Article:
Harmonica For Dummies
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Even if you’re just playing single notes on the harmonica with no special effects, tongue blocking, as you can watch in Chapter 5, Video Clip 0502, has one advantage: It configures your mouth to promote a full, rich tone. Sure, you can get a good tone with puckering, but tongue blocking makes it almost automatic.

To get a single note by tongue blocking, follow these steps:

  1. Open your mouth wide, leaving your lips relaxed.

  2. Place the harmonica between your lips so that the front of the harmonica touches the right and left corners of your lips, where your upper and lower lips meet.

  3. Let your lips drop onto the harp so they form a cushion that lets the harp slide when you move it to the left or right.

    The cushion should be relaxed, but it should also form an airtight seal with the harp.

  4. With your lips on the harp, inhale or exhale gently.

    You should hear a chord (several notes sounding at the same time).

  5. Touch the tip of your tongue to your bottom lip and press your tongue forward gently.

  6. Gently press the top of your tongue against the harp.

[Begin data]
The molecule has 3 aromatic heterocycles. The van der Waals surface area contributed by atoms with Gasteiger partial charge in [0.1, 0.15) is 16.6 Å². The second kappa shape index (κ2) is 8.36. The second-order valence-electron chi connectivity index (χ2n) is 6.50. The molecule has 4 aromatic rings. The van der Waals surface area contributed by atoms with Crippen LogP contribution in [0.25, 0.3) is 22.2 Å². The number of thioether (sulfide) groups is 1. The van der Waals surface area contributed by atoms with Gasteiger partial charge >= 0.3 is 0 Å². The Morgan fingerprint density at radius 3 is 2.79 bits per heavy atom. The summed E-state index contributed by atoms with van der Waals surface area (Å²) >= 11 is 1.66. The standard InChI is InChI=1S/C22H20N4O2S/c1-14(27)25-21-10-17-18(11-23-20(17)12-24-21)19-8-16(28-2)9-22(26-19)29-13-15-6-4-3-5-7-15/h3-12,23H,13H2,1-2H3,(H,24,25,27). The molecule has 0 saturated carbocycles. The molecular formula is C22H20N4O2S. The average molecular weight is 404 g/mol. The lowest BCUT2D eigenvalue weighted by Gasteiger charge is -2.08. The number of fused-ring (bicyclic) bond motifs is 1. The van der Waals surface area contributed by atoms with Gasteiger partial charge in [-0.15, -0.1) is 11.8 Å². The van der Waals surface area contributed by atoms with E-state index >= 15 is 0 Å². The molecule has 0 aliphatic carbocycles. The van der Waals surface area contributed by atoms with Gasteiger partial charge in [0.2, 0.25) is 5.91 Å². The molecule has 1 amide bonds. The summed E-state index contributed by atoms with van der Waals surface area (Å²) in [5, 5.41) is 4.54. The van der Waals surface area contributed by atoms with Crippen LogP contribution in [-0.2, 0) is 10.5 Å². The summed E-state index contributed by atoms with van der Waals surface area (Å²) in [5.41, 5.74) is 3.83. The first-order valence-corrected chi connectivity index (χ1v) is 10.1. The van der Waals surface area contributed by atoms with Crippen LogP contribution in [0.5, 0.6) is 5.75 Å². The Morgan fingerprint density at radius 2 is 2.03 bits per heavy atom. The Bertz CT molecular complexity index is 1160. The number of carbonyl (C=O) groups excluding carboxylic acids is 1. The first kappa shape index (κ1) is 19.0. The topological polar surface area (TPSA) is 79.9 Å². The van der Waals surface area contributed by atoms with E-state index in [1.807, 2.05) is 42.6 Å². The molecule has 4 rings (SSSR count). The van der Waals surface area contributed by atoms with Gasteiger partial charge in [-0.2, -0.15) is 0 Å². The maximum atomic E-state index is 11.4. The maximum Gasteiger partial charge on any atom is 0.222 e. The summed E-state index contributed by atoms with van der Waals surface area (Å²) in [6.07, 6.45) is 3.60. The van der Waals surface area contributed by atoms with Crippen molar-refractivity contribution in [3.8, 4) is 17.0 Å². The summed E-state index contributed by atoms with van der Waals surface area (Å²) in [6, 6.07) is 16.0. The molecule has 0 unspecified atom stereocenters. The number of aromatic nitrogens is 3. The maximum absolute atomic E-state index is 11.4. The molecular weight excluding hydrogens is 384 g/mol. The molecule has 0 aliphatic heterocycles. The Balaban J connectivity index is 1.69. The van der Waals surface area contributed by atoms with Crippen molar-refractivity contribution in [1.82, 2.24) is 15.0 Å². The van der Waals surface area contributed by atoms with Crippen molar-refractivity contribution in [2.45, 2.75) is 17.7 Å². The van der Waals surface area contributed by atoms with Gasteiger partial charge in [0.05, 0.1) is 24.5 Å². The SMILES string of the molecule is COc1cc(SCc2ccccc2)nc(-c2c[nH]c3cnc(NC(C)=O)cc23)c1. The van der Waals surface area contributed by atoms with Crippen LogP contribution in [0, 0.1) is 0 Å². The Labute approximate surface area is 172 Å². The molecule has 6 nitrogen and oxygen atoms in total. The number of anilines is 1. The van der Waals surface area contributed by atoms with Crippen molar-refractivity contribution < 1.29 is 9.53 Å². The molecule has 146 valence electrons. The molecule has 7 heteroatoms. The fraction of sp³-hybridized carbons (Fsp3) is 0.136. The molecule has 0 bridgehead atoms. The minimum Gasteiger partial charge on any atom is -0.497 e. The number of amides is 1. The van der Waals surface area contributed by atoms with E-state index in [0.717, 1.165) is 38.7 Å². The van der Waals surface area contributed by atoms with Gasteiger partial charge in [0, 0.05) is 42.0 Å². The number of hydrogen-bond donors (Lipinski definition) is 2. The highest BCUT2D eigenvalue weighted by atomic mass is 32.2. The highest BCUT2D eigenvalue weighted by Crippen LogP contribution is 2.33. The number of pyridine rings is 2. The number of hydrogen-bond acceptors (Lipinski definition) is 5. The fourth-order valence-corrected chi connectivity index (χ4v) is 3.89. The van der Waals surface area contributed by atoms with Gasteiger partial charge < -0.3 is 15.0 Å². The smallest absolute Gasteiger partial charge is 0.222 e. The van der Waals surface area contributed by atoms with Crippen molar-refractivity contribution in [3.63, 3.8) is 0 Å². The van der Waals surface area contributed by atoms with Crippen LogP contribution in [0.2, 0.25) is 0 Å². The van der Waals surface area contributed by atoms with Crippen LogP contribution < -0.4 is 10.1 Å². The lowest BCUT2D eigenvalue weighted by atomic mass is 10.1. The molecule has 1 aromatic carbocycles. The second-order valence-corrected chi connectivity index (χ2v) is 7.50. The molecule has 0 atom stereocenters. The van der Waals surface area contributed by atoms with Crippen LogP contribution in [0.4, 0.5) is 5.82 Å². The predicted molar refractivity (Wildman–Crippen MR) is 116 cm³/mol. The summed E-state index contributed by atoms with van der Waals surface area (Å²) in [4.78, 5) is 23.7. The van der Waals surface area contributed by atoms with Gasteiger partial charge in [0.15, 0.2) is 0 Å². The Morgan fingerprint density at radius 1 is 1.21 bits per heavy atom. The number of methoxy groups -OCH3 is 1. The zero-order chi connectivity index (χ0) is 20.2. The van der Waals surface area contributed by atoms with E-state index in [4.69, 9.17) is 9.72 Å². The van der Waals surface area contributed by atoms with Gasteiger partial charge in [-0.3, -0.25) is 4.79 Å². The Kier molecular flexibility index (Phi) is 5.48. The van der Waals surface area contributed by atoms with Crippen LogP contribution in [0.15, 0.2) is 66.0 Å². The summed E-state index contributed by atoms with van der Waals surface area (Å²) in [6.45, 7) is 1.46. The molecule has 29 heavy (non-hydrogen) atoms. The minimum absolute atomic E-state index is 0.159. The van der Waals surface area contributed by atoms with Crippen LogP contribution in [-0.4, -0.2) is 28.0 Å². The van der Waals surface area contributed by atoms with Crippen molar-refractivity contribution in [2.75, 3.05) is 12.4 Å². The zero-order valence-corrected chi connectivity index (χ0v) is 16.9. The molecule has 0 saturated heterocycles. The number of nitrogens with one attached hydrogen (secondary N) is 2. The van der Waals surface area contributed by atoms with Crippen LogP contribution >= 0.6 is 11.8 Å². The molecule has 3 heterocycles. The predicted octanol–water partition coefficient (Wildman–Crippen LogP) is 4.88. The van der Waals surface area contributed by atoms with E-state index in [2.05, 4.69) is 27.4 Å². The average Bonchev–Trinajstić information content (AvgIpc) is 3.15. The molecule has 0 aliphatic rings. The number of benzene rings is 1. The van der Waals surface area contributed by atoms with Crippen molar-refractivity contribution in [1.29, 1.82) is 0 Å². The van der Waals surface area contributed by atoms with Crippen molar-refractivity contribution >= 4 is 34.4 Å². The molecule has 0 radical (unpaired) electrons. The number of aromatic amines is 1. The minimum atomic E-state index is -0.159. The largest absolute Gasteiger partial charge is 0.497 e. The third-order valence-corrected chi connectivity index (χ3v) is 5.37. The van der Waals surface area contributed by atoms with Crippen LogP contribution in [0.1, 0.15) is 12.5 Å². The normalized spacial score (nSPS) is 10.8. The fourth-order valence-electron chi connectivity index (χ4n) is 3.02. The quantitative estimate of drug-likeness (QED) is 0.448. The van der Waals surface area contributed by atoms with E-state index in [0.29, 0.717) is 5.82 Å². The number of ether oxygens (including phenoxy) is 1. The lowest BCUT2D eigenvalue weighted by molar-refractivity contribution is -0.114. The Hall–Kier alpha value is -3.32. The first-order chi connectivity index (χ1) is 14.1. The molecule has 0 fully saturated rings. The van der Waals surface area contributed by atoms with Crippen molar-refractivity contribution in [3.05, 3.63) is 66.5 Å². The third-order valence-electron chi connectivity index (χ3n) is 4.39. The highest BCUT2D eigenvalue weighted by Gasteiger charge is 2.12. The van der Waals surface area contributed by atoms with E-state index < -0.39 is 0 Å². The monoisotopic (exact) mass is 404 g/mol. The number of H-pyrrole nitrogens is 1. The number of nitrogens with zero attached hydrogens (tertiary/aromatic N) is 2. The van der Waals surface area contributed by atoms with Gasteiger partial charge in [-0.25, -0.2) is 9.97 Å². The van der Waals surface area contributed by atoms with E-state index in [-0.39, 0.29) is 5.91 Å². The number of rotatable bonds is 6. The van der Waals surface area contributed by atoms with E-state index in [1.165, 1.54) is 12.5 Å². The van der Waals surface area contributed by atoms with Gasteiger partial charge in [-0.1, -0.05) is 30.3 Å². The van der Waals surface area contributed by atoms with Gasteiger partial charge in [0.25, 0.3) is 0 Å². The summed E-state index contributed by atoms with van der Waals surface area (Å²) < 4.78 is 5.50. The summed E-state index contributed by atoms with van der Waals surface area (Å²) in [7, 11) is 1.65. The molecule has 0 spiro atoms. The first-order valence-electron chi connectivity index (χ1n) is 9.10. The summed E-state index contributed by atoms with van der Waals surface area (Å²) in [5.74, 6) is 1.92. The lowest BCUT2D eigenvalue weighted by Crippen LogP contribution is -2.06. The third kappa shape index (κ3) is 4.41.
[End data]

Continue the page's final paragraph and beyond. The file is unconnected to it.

When you do this, the top of your tongue will make a broad surface that glides against the harmonica without poking into the holes.

  7. Touch the left edge of your tongue against the left corner of your lips, leaving an opening between the right edge of your tongue and the right corner of your lips.

    This is where air passes through to the harmonica.

Listen for air escaping and move the harp a little to the left or right to help align a single hole with your mouth opening. Try to make the opening between your tongue and the right corner of your lips small enough to isolate a single note but large enough so that air can flow freely and produce a clear, strong note.

[Credit: Photograph by Anne Hamersky]
Credit: Photograph by Anne Hamersky

About This Article

This article is from the book:

About the book author:

Winslow Yerxa is a widely known and respected harmonica player, teacher, and author. He has written, produced, and starred in many harmonica book and video projects, and provides harmonica instruction worldwide. In addition to teaching privately, he currently teaches at the Jazzschool in Berkeley, California.

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